An older study from 2003 has shown that women who have gestational diabetes are more likely to have high blood pressure. However, women who manage their blood sugar levels during pregnancy are less likely to experience high blood pressure.
If you develop high blood pressure during pregnancy, your doctor will monitor your urine protein levels. High urine protein levels may be a sign of preeclampsia. This is a type of high blood pressure that occurs during pregnancy. Other markers in the blood may also lead to a diagnosis. These markers include:
There are many lifestyle changes that can lower your blood pressure. Nearly all are dietary, but daily exercise is also recommended. Most doctors advise walking briskly for 30 to 40 minutes every day, but any aerobic activity can make your heart healthier.
The AHA recommends a minimum of either:
- 150 minutes per week of moderate-intensity exercise
- 75 minutes per week of vigorous exercise
- a combination of moderate and vigorous activity each week
In addition to lowering blood pressure, physical activity can strengthen the heart muscle. It may also reduce arterial stiffness. This happens as people age, but is often accelerated by type 2 diabetes. Exercise can also help you gain better control of your blood sugar levels.
Work directly with your doctor to develop an exercise plan. This is especially important if you:
- haven’t exercised before
- are trying to work up to something more strenuous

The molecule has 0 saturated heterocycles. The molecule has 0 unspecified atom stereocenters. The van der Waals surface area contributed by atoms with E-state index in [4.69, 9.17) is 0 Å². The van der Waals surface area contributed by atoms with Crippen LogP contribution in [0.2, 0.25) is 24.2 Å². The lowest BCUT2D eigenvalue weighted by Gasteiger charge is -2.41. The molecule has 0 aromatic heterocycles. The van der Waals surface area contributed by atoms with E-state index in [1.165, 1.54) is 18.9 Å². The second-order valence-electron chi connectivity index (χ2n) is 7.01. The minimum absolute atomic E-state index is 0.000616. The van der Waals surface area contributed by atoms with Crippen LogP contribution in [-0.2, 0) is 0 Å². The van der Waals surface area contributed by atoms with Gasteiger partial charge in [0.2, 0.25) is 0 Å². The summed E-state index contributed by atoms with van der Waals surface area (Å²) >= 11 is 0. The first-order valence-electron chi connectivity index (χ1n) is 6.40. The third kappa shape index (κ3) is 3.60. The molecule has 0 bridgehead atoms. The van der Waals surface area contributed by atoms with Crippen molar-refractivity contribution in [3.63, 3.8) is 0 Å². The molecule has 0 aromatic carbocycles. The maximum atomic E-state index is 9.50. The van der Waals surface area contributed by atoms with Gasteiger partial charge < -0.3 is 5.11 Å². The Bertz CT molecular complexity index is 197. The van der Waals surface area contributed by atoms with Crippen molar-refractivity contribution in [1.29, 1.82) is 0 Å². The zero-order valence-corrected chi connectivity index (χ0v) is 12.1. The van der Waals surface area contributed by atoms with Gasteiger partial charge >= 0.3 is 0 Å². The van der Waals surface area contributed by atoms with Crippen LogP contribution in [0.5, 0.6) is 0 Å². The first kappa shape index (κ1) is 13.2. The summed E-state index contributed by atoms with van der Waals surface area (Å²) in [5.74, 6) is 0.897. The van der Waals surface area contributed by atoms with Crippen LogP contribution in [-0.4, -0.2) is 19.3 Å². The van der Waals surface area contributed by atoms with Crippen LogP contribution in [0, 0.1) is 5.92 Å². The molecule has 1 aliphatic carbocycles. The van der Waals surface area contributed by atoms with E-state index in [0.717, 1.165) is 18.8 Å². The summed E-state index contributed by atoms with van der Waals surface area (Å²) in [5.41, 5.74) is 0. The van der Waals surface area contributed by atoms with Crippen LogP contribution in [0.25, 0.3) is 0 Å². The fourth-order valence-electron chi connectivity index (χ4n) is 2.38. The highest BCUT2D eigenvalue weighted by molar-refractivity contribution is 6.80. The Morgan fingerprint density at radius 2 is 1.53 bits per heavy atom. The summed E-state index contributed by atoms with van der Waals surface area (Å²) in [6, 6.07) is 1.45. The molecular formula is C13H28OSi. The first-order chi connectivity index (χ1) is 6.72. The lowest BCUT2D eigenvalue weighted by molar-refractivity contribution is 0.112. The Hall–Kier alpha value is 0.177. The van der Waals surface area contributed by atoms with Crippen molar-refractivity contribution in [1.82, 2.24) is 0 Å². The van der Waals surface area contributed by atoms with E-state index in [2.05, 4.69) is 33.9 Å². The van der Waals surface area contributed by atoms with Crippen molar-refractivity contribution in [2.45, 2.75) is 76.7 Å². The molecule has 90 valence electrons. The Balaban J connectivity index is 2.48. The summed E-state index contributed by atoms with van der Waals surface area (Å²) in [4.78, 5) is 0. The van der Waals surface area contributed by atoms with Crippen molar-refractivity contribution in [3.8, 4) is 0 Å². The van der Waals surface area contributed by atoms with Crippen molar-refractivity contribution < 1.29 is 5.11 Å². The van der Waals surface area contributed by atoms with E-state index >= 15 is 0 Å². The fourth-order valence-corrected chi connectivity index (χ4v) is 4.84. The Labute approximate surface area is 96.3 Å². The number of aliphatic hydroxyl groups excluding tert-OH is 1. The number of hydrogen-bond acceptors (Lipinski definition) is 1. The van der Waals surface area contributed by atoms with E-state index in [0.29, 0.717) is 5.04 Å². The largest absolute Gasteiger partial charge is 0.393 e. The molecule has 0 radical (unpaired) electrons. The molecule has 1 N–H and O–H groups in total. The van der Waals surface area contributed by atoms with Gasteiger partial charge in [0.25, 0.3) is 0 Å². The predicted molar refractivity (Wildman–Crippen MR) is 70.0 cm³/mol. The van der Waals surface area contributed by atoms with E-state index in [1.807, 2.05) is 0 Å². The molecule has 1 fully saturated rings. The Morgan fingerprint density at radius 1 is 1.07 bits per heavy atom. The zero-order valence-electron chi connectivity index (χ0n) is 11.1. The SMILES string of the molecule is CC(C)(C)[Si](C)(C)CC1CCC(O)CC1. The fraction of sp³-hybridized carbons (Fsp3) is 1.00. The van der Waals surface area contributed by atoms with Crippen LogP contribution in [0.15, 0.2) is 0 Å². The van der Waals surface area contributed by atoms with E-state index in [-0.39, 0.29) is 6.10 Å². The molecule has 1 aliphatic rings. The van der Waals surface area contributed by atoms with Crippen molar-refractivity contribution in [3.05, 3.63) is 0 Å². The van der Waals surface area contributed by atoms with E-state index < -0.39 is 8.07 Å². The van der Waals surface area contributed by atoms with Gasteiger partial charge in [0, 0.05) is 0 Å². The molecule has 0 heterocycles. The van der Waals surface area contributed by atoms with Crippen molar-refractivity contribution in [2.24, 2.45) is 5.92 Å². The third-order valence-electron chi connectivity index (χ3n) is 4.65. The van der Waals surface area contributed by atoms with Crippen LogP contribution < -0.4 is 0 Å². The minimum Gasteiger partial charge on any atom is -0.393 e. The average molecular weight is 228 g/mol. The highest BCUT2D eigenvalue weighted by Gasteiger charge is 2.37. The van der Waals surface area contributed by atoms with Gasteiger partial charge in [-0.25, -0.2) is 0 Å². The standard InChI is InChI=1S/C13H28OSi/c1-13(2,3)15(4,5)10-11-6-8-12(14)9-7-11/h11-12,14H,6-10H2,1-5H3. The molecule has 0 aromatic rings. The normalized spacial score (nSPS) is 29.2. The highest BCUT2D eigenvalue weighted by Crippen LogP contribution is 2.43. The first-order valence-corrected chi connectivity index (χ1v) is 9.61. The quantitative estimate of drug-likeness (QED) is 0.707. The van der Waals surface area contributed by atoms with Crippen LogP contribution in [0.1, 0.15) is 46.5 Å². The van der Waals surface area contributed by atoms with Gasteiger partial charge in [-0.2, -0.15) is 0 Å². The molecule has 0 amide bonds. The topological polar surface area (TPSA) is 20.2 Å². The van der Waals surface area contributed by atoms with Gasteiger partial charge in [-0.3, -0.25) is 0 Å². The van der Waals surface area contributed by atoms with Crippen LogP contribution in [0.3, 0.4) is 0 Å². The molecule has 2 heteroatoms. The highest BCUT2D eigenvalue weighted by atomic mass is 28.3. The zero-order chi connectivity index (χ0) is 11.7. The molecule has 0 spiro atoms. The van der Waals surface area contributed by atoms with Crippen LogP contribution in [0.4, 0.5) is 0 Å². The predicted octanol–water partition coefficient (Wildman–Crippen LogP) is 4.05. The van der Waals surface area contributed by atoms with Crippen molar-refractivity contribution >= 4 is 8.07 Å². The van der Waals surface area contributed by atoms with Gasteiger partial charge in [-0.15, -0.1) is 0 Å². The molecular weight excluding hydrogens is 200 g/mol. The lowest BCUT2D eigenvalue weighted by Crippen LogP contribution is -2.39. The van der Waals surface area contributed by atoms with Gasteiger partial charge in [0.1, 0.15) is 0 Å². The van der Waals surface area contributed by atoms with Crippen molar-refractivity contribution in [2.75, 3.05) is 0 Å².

- are having trouble meeting your goals
Start with five minutes of brisk walking each day and increase it over time. Take the stairs instead of the elevator, or park your car farther from the store entrance.
- high-fat meats
- whole-fat dairy products
According to the ADA, there are many eating plan options for people with diabetes. Healthy choices that can be maintained over a lifetime are the most successful. The DASH (Dietary Approaches to Stopping Hypertension) diet is one diet plan specifically designed to help lower blood pressure. Try these DASH-inspired tips for improving the standard American diet:
A healthier diet
- Fill up on several servings of vegetables throughout the day.
- Switch to low-fat dairy products.
- Limit processed foods. Make sure they contain fewer than 140 milligrams (mg) of sodium per serving or 400-600 mg per serving for a meal.
- Limit table salt.
- Choose lean meats, fish, or meat substitutes.
- Cook using low-fat methods such as grilling, broiling, and baking.
- Avoid fried foods.
- Eat fresh fruit.
- Eat more whole, unprocessed foods.
- Switch to brown rice and whole-grain pastas and breads.
- Eat smaller meals.
- Switch to a 9-inch eating plate.
While some people can improve their type 2 diabetes and high blood pressure with lifestyle changes, most require medication. Depending on their overall health, some people may need more than one medication to help manage their blood pressure. Most high blood pressure medications fall into one of these categories:
- angiotensin-converting enzyme (ACE) inhibitors
- angiotensin II receptor blockers (ARBs)
- calcium channel blockers
Some medications produce side effects, so keep track of how you feel. Be sure to discuss any other drugs you’re taking with your doctor.